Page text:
Residents of Ibeno, a coastal settlement on the Atlantic coastline in Akwa Ibom have woken up to witness yet another oil spill barely 50 days after the last one occurred on May 1.The disaster has been confirmed by the National Oil Spills Detection and Response Agency (NOSDRA), which said it detected yet another oil spill at the Qua Iboe oil fields.
NOSDRA had taken the management of Mobil Producing Nigeria, the Nigerian unit of American ExxonMobil by surprise by visiting the site to take samples of the crude without the knowledge of the oil company.

Fingerprint tests of the crude samples will not only reveal the company responsible but also trace the oil to the particular oil well of origin.

Community sources in Ibeno said that the latest oil spill would worsen the plight of thousands of peasants who depended on the Atlantic Ocean depriving the neighbouring communities their means of livelihood.

ExxonMobil officials continued to deny the spill, which occurred at the weekend, until it realized that a release of the fingerprint tests by NOSDRA would cause further embarrassment to their already battered image.  It then reluctantly filed a report to the agency claiming that less than a barrel of crude oil had leaked into the Atlantic, a move calculated to insulate the American firm from compensation claims.

An official of the oil spill agency reportedly dismissed the claim of ExxonMobil officials who were described as “pathological liars” whose only consideration is their profit bottomline   even when there is obvious damage to the environment and aquatic life.

An official of NOSDRA who did want to be named said: “There is a spill and we have visited the site and taken samples and there is impact on the shoreline already.  “The oily discharge had travelled about 2 kilometers from the Qua Iboe Terminal by the time we got to the site.”

He stated further, “We noticed that the crude has been dispersed so we shall analyze the samples in our laboratory.  We are not going to take things lying low because only a fortnight ago, Nigeria’s Minister of Environment summoned and warned ExxonMobil that Nigeria was not going to tolerate breaches of our environmental laws, and they have yet committed the same offence.

“They refused to report the spill to us and when it dawned on them that their game was up, they filed a report as an afterthought, I do hope that our superiors will impose the sanction for delaying to report the spill and fine them accordingly to send the right signals to them.”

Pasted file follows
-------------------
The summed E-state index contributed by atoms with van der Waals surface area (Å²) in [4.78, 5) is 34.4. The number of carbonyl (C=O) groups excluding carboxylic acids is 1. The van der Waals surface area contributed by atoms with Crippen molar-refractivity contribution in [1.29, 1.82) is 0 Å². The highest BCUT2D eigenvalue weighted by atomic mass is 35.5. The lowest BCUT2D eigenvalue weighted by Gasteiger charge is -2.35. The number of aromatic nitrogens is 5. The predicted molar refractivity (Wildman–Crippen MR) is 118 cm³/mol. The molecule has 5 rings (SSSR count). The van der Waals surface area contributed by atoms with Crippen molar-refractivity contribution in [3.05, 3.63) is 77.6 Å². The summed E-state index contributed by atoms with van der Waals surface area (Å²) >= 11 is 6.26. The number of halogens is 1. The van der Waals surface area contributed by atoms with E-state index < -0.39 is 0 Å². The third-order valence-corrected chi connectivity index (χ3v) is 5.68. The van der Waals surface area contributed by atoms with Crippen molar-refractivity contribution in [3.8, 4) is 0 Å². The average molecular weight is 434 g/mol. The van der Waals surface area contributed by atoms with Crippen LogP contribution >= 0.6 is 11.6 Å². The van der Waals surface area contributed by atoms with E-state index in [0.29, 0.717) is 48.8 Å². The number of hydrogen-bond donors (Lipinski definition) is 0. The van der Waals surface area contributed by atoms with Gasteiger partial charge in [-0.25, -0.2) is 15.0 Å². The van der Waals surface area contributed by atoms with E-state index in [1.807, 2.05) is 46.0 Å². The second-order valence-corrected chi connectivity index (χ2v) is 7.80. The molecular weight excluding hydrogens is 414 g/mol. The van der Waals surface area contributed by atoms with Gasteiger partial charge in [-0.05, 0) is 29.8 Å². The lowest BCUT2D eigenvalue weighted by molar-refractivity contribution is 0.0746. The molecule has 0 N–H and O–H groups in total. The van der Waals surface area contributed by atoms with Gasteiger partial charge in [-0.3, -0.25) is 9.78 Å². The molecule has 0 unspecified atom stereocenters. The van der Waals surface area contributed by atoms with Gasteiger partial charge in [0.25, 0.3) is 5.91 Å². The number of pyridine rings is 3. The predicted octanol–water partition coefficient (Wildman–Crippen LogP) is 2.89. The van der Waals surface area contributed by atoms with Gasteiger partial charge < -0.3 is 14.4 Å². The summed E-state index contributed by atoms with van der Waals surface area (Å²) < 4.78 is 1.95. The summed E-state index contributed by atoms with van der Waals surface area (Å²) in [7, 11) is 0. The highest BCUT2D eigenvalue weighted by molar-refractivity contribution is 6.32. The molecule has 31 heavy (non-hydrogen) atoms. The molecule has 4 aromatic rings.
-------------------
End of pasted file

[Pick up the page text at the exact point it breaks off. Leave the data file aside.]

Saharareporters gathered that, to hide the current spill, ExxonMobil mobilized a response team  to the spill site to arrest the spread of the oil with the application of chemical dispersants without the approval of regulatory authorities to breakdown and sink the oil to the sea bed but ExxonMobil ran out of luck as the spill showed up at the shoreline.

It was also learnt that the deposits contained a mixture of crude oil and chemical dispersants. 

Fishermen at the Ibeno beach near Mobil’s Qua Iboe terminal told Saharareporters that it took the vigilance of fishermen and members of the community to observe the oil spill on the high seas on Sunday.  They subsequently raised the alarm and alerted the government agency responsible for fighting oil spills.

Rev. Samuel Ayadi, Chairman of Akwa Ibom chapter of Artisan Fishermen Association of Nigeria (ARFAN) reportedly lamented that frequent oil spills from Mobil facilities had almost forced them out of business. 

“We are still talking about the spill of May 1, which led to a protest and the conflict had not been settled before this one happened again.

“The spills keep occurring regularly because the pipeline network has outlived its lifespan and is begging for replacement; we challenge ExxonMobil to emulate what BP did in the Gulf of Mexico by way of response and prompt compensation of affected people to the tune of $20 billion dollars and  to respect our environmental laws,” Ayadi said.

There has been no official comment on the development from Mobil Producing Nigeria in Eket, as Public Affairs officials maintained they are yet to be briefed on the development by the appropriate department of the oil firm.
 

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